The Canadian Indian Residential School was formed by the Government of Canada in the early founding years of this nation. In the 1870s, the concept of the Residential School system was based on the clearly stated and documented goals of assimilating Indians.
Amendments made in 1884 to the Indian Act enforced the creation of Residential Schools, funded through the Government of Canada, Roman Catholic, Anglican, Methodist, Presbyterian and United churches. Some schools were funded provincially, and 16 identified Residential Schools existed in Ontario.
In 1920, more amendments dictated that every Indian child from ages 7-16 had to attend Residential School. In 1933, legal guardianship of the Indian children Residential Schools them was assumed by the principals of those schools – upon forced surrender by parents.
What Happened in Residential Schools?
Learning English or French, foreign religious denominations and habits were just some of many forced changes. Children attending Canadian Indian Residential Schools were forced to abandon Aboriginal languages, cultural beliefs, attire, and way of life.
These children did not have positive experiences – documented cases of torment within residential schools include sexual assault, forced abortions, lack of nutritious diet – often served spoiled; the use of racist language, vilification of traditions and culture, and lastly – withholding contact, letters, and presents from family.
How Were Rules Enforced?
Below are some of the documented practices Indian Residential School staff implemented and strictly enforced to ensure that children respected the rules:
- needles inserted into tongue for speaking native languages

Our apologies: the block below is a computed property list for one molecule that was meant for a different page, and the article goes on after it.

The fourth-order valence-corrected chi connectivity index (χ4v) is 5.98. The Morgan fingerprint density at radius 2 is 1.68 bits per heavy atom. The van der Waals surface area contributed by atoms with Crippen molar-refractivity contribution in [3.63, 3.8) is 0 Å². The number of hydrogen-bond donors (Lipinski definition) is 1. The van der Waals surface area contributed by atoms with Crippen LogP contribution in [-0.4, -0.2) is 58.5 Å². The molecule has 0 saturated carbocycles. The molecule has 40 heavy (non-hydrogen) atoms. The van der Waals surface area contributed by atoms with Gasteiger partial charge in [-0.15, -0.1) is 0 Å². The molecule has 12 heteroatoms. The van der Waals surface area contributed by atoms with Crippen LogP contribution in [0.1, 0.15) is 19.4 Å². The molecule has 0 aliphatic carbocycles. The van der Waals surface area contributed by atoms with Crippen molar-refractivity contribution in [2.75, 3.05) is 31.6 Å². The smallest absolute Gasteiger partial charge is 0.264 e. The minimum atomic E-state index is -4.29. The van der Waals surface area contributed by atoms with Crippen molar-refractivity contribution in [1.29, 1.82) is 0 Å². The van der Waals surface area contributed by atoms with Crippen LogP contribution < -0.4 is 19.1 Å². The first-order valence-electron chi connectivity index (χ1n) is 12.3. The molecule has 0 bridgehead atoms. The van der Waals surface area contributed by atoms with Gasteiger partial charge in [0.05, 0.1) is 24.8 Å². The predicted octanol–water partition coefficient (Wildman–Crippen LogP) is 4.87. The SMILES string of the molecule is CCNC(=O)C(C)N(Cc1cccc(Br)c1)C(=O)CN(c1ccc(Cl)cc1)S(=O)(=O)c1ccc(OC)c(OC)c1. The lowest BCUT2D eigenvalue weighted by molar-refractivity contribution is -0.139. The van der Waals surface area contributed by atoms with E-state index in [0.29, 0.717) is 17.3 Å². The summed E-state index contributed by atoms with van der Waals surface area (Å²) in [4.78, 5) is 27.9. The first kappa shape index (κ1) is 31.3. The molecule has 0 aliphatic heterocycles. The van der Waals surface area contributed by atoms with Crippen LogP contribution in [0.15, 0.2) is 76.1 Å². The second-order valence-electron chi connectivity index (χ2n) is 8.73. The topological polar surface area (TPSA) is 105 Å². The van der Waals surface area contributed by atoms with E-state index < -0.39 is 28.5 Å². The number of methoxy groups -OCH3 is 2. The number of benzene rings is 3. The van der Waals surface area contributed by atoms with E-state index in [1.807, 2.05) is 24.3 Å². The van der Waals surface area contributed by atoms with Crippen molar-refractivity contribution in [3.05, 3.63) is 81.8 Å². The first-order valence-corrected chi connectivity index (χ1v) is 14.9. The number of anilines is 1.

- electric shock
- force-feeding own vomit when sick
- public shaming, beating, and strip search
- genital search
- sexual abuse
- beating with firsts
- beating with a leather strap
- beating until the child loses consciousness
- locking up children in closets, cages, and basements
It took the Canadian government over a hundred years to formally issue a Statement of Apology.
It wasn’t until 2008 that Prime Minister Stephen Harper issued this public apology to the Aboriginal Peoples, finally acknowledging the impact and role of the Canadian government in the Residential School system.
As members of the education community today, there is deep shame felt over the implementation of practices under the guise of education by Residential Schools. It was not education, but the cleansing of Indigenous cultures and ethnic practices.
Constant, informed discourse is important. Orange Shirt Day represents a time of year when thousands of children were taken from their homes and forced into Residential Schools. ETT remains committed to upholding ETFO’s endorsement of the Truth and Reconciliation Commission’s Call to Action. Orange Shirt Day serves as a reminder that our work with the First Nations, communities, and government must continue in the spirit of Truth and Reconciliation.
Read about the Truth and Reconciliation Commission’s Call to Action.
Read more about reconciliation and find useful resources on how to incorporate aboriginal education into classrooms.